It's always fun and inspiring to hear how partners modify NISE Net programs as they present them to their local audiences. This month, the Cincinnati Museum Center and Liberty Science Center shared some of their favorite "hacks."

The Cincinnati Museum Center has a new space called the LITE Lab (Learning, Innovation, Technology, and Education) that is designed to engage creative thinking and problem-solving skills primarily through self-guided challenges.  Regina Hall and Brian Pollock have adapted many of the NISE Net demos for this space so that visitors can experiment with nanoscale phenomena without staff facilitation. For example, they attached three different thermal sensing liquid crystal sheets with different temperature ranges to a display board.  Visitors are challenged to determine the temperature ranges of the liquid crystals by watching how they react to body heat.  Visitors have an opportunity to interact with a nanomaterial in a safe way, without staff directing the experience, and the materials only need to be replaced occasionally.

At Liberty Science Center, staff had the opportunity to learn the "Nanosilver: Breakthrough or Biohazard?" program at the NISE Net Programs Workshop in 2011.  Bringing it back to their institution, Harold Clark, Urmila Malvadkar, Susan Chasmer, and Katie Sitnik considered three challenges in implementing it for their audience.  They wanted to make it more interactive with audience participation and use of volunteers, make it more engaging for a younger audience, and create a stronger tie to the infectious disease theme of their Infection Connection exhibition, where the program would be presented.

For even more ideas and greater detail on these hacks, read this Partner Highlight by Jayatri Das of the Franklin Institute, the regional hub leader for the Mid-Atlantic region.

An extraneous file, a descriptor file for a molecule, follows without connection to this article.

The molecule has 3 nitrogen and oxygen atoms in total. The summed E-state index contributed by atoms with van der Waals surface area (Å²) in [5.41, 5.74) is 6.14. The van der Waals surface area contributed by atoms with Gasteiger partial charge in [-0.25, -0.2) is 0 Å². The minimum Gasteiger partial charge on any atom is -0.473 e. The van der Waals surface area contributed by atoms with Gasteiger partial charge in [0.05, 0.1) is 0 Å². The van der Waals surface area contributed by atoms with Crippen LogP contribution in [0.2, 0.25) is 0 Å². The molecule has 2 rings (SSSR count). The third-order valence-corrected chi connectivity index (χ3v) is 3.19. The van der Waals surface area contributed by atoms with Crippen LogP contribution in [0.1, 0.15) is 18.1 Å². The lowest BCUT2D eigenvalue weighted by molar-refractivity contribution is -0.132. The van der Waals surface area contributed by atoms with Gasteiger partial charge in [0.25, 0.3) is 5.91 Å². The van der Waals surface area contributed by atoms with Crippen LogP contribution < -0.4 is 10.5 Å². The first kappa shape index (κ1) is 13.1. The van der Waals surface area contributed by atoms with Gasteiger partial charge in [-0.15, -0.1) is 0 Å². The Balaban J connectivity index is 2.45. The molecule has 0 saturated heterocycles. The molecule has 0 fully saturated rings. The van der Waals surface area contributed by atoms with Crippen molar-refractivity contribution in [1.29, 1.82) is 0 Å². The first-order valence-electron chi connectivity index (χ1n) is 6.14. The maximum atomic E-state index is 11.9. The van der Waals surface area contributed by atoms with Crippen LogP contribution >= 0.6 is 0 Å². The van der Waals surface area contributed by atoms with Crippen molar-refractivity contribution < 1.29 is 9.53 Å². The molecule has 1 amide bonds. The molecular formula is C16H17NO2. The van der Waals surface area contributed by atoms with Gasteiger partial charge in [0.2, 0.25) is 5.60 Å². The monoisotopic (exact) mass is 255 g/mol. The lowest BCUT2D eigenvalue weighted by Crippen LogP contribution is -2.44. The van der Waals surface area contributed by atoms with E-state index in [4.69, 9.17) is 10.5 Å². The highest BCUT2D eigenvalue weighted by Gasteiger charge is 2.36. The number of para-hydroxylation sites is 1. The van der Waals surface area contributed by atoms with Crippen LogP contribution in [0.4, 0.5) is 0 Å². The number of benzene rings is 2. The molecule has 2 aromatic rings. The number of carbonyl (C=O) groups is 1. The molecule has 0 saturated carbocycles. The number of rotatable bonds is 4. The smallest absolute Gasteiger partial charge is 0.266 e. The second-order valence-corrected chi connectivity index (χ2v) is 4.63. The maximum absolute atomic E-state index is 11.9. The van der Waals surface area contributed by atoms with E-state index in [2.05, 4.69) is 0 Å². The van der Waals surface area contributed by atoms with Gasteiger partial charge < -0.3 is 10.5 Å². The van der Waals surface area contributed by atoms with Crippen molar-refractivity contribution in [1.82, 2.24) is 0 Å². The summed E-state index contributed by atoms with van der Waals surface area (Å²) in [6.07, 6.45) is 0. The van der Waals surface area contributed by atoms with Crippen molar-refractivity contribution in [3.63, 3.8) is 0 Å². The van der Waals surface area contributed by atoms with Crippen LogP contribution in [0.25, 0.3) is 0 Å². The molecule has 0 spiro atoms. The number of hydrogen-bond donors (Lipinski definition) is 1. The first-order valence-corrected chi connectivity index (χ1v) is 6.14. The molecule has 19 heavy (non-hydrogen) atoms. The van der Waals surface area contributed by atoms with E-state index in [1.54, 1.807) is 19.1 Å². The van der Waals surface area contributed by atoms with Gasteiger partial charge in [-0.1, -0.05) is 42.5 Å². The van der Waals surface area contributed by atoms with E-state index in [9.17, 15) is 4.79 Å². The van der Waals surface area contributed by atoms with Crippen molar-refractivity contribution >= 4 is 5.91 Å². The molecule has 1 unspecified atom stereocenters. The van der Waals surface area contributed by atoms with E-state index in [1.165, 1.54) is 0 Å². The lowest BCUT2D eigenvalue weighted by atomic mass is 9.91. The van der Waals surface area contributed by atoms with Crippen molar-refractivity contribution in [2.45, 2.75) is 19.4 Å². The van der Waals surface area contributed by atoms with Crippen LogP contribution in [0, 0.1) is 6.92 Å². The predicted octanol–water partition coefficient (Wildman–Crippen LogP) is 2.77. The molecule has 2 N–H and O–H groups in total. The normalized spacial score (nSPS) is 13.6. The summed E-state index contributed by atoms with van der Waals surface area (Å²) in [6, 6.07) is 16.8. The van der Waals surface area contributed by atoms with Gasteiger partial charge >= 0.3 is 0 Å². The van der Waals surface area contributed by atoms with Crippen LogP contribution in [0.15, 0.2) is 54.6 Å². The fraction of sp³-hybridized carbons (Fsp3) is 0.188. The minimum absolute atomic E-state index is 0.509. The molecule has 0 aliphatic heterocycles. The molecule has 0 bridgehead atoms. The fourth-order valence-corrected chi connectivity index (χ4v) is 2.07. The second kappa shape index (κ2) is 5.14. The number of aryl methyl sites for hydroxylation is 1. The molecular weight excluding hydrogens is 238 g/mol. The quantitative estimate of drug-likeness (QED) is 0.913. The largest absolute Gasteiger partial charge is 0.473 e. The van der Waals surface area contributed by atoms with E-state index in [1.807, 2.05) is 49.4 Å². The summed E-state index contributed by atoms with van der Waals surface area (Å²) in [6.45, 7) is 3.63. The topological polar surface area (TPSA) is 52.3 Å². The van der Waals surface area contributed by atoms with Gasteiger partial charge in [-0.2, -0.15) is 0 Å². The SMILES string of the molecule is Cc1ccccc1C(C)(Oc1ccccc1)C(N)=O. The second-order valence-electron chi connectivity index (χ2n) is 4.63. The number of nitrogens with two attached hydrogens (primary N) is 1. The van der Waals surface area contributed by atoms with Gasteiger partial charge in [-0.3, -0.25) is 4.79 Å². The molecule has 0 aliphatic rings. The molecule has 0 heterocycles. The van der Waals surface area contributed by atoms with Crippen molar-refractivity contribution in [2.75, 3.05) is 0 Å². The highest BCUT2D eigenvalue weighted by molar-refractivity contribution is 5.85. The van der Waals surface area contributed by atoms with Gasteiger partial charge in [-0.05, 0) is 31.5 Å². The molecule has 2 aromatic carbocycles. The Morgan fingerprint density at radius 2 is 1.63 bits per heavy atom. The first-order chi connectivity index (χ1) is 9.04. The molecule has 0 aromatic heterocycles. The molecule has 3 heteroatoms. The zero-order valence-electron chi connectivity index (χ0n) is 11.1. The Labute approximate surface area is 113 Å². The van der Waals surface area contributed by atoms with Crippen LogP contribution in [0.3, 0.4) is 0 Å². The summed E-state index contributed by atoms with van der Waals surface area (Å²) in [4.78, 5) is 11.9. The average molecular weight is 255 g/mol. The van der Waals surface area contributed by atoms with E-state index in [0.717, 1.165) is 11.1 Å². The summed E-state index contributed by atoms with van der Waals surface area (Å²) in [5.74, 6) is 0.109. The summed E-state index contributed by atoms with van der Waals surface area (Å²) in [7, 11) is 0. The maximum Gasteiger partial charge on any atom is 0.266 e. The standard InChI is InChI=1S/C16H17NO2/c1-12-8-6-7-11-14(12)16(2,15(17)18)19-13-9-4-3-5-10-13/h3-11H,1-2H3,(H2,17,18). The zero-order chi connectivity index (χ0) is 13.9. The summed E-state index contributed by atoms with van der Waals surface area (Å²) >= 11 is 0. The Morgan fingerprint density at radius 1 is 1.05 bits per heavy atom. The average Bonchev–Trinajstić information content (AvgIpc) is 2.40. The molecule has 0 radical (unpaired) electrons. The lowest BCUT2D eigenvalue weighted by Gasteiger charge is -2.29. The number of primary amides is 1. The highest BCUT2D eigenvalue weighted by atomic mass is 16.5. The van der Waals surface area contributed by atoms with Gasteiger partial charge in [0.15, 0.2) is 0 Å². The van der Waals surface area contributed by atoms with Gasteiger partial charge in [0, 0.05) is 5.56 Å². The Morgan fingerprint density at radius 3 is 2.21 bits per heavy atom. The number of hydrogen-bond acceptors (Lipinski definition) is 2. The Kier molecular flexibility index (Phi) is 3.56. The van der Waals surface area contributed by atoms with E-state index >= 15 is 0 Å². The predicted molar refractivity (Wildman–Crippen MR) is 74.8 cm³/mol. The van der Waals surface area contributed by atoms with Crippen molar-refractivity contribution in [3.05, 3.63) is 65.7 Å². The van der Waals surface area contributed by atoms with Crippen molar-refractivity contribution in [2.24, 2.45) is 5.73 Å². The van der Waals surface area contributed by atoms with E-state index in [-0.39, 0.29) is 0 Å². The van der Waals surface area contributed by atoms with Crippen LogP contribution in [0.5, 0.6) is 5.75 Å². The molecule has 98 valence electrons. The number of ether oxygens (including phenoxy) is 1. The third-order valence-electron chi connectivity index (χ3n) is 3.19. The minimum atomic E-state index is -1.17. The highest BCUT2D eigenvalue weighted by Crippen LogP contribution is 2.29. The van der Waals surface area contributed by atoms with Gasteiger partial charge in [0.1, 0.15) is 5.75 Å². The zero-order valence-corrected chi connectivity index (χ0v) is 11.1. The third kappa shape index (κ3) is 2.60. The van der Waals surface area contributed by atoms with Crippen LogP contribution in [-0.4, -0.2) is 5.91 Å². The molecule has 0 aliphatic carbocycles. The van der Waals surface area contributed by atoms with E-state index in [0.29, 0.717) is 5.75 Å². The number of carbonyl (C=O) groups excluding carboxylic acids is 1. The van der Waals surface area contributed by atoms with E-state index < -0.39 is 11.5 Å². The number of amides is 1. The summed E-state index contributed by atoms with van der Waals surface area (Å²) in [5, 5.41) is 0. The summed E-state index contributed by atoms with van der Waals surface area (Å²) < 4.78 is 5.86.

Nano in the News
  • Stunning Image of Smallest Possible Five Rings: Just in time for the 2012 London Olympics, it has been announced that scientists have created and imaged the smallest possible five-ringed structure - in the shape of the Olympic rings and conveniently named "olympicene" - using synthetic chemistry and state-of-the-art imaging techniques.
  • Ultra-Tough Mantis Shrimp Claws Could Lead to Better Body Armor: Materials scientists have been studying the claws of the Mantis Shrimp at the nanoscale to determine what makes them so tough. They hope to use this information to improve the design and materials in body armor.
  • Nanotechnology Used to Harness Power of Fireflies: By customizing the size and structure of quantum nanorods, scientists at Syracuse University have attached enzymes of the same chemicals fireflies use to produce their bioluminescence, causing the nanorods to glow. They hope that the process can be scaled up in the near future, and that the glowing nanorods could be a substitute for LED lights.

Nano Haiku
The mantis shrimp claw 
Beats out our body armor
And the shells of snails

Vrylena Olney of the Museum of Science, Boston created the above haiku in reference to the article Ultra-Tough Mantis Shrimp Claws Could Lead to Better Body Armor


Questions? Haikus? Contributions to the newsletter? Contact Eli Bossin at [email protected]